- Associated Press - Thursday, June 4, 2020

PHOENIX (AP) - Arizona Gov. Doug Ducey on Thursday defended his decision to reopen the state even as a surge of new coronavirus cases has emerged and the statewide death toll nears 1,000 people.

The Republican governor said the increases in cases, hospitalizations and deaths were projected by state public health officials and that Arizona has the hospital resources to handle the increase. He said the statewide stay-home order that ended on May 15 was designed to slow the surge in cases and allow time to make sure there were resources to care for the sick - and that’s what happened.

“What we wanted to do is be prepared for this,” Ducey said at a news conference. “We want to care and provide comfort for people that are sick. Arizona is prepared.”

The Health Services Department on Thursday reported 530 new cases of the virus and 15 additional deaths. A total of 996 people have died since the first death was reported on March 21. The number of confirmed cases is now at 22,753.

When the order ended on May 15, the state had recorded 651 deaths and 13,169 cases. Ten days later, case numbers began climbing. That’s about the time it takes for virus symptoms to appear.



A case tracker updated daily by Arizona State University’s Biodesign Institute shows the three-day average number of COVID-19 cases hit a monthly low of 222 on May 25. By Wednesday the three-day average topped 1,000 new cases per day.

Health Services Director Dr. Cara Christ said the agency is closely monitoring the recent rise in new cases and hospitalizations that came about two weeks after Ducey ended his stay-at-home order.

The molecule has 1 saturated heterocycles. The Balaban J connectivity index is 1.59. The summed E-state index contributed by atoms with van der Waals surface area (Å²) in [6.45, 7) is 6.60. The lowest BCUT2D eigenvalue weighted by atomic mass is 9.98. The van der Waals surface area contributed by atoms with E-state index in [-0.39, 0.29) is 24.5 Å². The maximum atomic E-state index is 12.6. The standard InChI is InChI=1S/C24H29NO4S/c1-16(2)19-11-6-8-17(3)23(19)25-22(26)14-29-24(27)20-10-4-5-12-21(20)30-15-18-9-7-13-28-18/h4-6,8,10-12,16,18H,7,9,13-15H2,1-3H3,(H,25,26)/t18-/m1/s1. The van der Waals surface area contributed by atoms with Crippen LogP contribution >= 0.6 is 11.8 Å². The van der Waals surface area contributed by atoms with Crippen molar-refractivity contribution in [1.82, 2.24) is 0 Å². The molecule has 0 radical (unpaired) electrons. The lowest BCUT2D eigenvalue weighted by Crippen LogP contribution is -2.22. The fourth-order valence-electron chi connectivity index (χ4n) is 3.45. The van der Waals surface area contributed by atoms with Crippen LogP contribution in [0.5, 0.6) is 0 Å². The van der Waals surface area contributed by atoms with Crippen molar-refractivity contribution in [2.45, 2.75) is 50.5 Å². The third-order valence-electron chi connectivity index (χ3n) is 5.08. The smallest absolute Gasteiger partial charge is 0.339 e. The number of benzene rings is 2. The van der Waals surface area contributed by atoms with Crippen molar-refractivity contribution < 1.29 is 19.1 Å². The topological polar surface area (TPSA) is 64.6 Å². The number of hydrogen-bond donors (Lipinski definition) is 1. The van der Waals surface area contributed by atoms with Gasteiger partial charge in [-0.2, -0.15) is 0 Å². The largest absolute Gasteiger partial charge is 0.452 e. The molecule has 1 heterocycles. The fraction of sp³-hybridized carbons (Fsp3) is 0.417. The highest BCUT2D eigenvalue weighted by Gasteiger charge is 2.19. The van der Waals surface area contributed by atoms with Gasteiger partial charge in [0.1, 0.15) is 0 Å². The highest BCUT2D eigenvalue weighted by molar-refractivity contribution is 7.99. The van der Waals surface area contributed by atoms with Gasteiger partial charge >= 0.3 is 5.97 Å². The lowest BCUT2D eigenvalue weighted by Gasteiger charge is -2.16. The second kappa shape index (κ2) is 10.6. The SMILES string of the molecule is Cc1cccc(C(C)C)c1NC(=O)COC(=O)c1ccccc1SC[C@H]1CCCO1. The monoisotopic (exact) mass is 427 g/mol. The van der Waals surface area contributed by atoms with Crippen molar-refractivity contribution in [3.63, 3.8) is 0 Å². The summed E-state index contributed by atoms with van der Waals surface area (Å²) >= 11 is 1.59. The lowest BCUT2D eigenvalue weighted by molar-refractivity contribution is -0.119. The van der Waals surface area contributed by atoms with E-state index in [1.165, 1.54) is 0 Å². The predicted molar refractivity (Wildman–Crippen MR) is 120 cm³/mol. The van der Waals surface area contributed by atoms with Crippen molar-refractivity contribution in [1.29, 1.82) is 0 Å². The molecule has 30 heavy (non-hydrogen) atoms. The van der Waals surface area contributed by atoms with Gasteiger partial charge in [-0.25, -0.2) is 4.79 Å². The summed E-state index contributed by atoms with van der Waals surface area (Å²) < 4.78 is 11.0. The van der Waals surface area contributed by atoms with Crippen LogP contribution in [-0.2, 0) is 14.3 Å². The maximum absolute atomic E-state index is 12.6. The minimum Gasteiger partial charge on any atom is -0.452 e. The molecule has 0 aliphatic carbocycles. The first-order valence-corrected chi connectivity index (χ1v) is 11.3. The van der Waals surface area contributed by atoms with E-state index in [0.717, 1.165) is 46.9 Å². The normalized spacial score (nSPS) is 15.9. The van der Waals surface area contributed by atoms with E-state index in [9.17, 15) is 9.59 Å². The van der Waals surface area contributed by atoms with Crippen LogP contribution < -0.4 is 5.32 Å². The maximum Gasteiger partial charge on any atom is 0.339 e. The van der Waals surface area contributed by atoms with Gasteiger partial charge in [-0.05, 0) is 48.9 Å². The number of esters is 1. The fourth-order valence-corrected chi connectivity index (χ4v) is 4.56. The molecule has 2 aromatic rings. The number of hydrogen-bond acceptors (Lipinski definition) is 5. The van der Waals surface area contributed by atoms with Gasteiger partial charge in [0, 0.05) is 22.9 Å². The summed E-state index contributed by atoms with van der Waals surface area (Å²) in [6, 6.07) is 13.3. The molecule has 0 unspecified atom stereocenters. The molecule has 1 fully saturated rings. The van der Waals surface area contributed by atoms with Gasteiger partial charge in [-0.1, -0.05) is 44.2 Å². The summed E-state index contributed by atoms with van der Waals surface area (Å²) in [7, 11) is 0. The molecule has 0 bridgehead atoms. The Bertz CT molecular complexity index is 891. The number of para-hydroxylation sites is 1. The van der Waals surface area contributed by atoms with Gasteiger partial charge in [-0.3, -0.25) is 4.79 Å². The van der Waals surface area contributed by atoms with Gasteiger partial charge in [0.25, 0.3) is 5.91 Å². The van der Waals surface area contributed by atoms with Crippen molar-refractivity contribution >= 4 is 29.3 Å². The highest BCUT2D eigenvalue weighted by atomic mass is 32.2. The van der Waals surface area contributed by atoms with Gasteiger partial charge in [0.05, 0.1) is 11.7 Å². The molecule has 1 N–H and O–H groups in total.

“This was expected,” she said Thursday. “As people come back together, we know that there is going to be transmission of COVID-19.”

Christ said hospital use has risen with new virus patients and with the resumption of elective surgeries that were halted in March to preserve supplies. She also noted that as people resume travel, there are more accidents and other trauma cases seeking treatment.

But neither she nor Ducey would say what it would take to reimpose restrictions that have mainly ended.

Both said they want the most vulnerable people - older Arizonans, particularly those with health issues - to remain at home to avoid the disease. Everyone else should continue social distancing, wear masks when in public and practice good hygiene to avoid getting the virus.

“This virus is not going away,” Ducey said.

Asked whether he felt responsible for the increasing death toll since he allowed the state to reopen, Ducey said he did not.

“Everything we have done since the first emergency order on March 11 and the first executive order to protect people in long-term care has been to reduce the spread of this virus and to save and protect as many lives as possible,” he said. “And I’m confident we’ve made the best and most responsible decisions possible guided by public health the entire way.”

For most people, the new coronavirus causes mild or moderate symptoms, such as fever and cough that clear up in two to three weeks. For some - especially older adults and people with existing health problems - it can cause more severe illness, including pneumonia, and death.

Sign up for Daily Newsletters

Manage Newsletters

Copyright © 2020 The Washington Times, LLC.

Please read our comment policy before commenting.

 

Click to Read More and View Comments

Click to Hide